Skip to Main Content

Researching for your literature review: Develop a search strategy

Identify key terms and concepts

Start developing a search strategy by identifying the key words and concepts within your research question. 

For example: How do students view inclusive educational practices in schools?

Treat each component as a separate concept (there are usually between 2-4 concepts).

For each concept list the key words derived from your research question, as well as any other relevant terms or synonyms that you have found in your preliminary searches. Also consider singular and plural forms of words, variant spellings, acronyms and relevant index terms (subject headings).

Search concept 1 Search concept 2 Search concept 3 Search concept 4
students view inclusion schools
pupil perception  special education needs education
young people experience SEN primary
children voice belonging high school
perspective disability secondary

As part of the process of developing a search strategy, it is recommended that you keep a master list of search terms for each key concept. This will make it easier when it comes to translating your search strategy across multiple database platforms. 

Concept map template for documenting search terms

Combine search terms and concepts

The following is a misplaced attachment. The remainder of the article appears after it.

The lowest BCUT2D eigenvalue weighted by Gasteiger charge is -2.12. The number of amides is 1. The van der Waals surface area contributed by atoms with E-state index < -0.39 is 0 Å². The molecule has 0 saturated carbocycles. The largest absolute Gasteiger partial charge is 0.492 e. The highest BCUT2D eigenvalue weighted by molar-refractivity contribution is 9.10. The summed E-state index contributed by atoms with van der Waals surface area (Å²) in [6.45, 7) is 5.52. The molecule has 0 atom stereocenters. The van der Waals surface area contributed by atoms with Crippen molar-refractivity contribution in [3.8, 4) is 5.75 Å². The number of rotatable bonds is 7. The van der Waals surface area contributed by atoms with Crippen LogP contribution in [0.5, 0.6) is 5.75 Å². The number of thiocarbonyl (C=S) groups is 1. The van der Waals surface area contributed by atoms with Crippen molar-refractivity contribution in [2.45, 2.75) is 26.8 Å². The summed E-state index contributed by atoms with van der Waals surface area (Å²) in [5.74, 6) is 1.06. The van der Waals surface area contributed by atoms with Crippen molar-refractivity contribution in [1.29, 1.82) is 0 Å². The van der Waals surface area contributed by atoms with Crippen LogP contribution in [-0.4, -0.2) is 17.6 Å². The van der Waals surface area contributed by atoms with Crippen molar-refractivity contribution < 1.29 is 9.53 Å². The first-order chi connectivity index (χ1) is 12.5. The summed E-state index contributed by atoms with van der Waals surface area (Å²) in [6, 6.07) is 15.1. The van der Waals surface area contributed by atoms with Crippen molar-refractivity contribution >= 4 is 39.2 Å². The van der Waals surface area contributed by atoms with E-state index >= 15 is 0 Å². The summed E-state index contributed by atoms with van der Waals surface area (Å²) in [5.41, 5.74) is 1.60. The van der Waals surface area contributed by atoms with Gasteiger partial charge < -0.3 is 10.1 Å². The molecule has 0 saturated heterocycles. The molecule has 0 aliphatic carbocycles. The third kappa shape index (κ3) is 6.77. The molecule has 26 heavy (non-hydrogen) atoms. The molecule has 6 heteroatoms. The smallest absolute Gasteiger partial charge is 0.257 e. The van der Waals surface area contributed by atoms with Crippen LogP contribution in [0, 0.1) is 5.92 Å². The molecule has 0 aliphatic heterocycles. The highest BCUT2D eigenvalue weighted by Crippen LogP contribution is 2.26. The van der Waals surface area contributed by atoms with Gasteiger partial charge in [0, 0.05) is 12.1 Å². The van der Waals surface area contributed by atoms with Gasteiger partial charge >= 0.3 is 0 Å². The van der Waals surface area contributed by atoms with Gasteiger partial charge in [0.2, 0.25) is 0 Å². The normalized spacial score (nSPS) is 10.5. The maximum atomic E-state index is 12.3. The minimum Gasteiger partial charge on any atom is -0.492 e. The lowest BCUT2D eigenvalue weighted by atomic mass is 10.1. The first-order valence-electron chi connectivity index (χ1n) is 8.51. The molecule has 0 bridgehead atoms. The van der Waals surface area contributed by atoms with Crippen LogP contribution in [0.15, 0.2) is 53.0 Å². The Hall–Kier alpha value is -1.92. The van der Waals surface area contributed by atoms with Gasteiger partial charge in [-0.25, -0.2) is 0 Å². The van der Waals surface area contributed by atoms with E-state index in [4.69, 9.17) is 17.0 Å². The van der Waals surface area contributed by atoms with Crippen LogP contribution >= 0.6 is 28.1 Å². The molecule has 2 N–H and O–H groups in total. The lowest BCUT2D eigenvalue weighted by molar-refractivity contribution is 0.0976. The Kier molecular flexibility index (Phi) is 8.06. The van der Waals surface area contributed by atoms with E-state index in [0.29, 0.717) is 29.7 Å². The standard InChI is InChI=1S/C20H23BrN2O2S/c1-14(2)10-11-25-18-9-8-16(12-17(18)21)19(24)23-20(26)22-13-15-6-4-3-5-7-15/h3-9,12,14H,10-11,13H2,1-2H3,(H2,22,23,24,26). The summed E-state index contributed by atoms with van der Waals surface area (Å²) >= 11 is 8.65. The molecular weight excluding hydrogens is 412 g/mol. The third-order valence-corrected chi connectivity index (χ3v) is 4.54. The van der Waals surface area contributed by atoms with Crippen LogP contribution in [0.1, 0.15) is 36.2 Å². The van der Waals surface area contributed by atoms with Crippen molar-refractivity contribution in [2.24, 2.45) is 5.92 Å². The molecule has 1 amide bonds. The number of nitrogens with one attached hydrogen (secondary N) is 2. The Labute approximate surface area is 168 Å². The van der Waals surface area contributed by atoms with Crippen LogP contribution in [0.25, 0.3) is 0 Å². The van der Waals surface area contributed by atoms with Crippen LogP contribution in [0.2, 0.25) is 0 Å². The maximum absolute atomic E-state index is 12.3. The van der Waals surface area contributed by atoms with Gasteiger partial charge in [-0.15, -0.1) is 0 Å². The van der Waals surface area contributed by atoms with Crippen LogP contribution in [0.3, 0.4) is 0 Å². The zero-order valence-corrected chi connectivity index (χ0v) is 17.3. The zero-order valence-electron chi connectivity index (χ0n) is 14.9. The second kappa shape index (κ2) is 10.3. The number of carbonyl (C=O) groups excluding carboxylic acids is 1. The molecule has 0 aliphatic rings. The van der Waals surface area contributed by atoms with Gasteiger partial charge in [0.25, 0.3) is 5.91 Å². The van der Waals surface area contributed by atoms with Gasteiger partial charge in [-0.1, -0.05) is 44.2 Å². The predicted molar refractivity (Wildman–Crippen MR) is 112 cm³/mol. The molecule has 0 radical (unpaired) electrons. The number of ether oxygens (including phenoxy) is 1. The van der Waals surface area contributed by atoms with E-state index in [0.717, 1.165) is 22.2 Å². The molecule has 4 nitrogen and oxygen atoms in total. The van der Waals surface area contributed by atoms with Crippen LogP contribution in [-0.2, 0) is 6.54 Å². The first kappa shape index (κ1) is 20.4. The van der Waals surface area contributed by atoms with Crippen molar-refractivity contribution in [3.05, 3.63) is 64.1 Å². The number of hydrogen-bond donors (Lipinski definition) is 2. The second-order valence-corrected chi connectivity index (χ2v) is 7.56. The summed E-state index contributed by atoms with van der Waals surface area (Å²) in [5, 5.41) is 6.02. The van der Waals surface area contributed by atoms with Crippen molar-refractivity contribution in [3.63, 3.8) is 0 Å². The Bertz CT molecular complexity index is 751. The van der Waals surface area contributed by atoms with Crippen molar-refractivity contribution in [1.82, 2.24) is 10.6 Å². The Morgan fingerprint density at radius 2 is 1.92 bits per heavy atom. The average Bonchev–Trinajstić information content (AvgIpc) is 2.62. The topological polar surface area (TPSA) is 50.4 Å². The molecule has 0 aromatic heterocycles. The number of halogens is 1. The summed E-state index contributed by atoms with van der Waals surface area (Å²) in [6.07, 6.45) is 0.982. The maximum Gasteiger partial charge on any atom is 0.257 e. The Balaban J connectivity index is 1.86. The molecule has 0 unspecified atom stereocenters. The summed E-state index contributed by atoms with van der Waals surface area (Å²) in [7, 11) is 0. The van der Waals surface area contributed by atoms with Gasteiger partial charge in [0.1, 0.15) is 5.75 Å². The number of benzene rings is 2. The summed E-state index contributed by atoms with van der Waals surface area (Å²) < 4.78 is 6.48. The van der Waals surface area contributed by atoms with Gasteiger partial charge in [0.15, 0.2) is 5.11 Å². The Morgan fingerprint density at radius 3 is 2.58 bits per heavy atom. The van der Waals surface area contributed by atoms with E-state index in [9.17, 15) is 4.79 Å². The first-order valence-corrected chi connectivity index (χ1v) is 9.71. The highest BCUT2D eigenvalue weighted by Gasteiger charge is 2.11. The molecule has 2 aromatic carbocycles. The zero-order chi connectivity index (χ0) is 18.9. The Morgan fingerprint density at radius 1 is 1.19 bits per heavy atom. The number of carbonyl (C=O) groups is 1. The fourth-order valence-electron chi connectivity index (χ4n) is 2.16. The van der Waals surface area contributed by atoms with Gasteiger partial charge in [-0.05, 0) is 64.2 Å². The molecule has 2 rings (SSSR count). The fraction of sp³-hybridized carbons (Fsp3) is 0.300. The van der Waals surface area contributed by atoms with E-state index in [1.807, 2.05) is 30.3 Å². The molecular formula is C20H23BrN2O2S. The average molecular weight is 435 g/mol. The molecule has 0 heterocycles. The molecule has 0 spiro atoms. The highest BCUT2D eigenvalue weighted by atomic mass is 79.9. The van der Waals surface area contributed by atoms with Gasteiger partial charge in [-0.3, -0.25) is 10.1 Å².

Boolean operators are used to combine the different concepts in your topic to form a search strategy. The main operators used to connect your terms are AND and OR. See an explanation below:


  • Link keywords related to a single concept with OR
  • Linking with OR broadens a search (increases the number of results) by searching for any of the alternative keywords

Example: perspective OR attitude


  • Link different concepts with AND
  • Linking with AND narrows a search (reduces the number of results) by retrieving only those records that include all of your specified keywords

Example: inclusive education AND student perspective


  • using NOT narrows a search by excluding certain search terms
  • Most searches do not require the use of the NOT operator

Example: education NOT higher education will retrieve all results that include the word education but don’t contain the phrase higher education.

See the website for venn diagrams demonstrating the function of AND/OR/NOT:

Combine the search terms using Boolean

Advanced search operators - truncation and wildcards

Use symbols to retrieve word variations:

The truncation symbol is commonly an asterisk * and is added at the end of a word.

  • The asterisk applied to the root of a word captures other endings to that root word making it useful for retrieving singular, plural and other variations of a keyword.

Example:  educat* will retrieve education, educators, educational, etc

Note: If you don't want to retrieve all possible variations, an easy alternative is to utilise the OR operator instead e.g. education OR educational.

The wildcard symbols include the question mark ? and hash #. They replace zero, one or more characters in the middle of a word.

Example:  wom#n finds woman or women, behavio?r finds behaviour or behavior.

The symbols may vary in different databases - See the
Database search tips guide for details or check the Help link in any database.

Phrase searching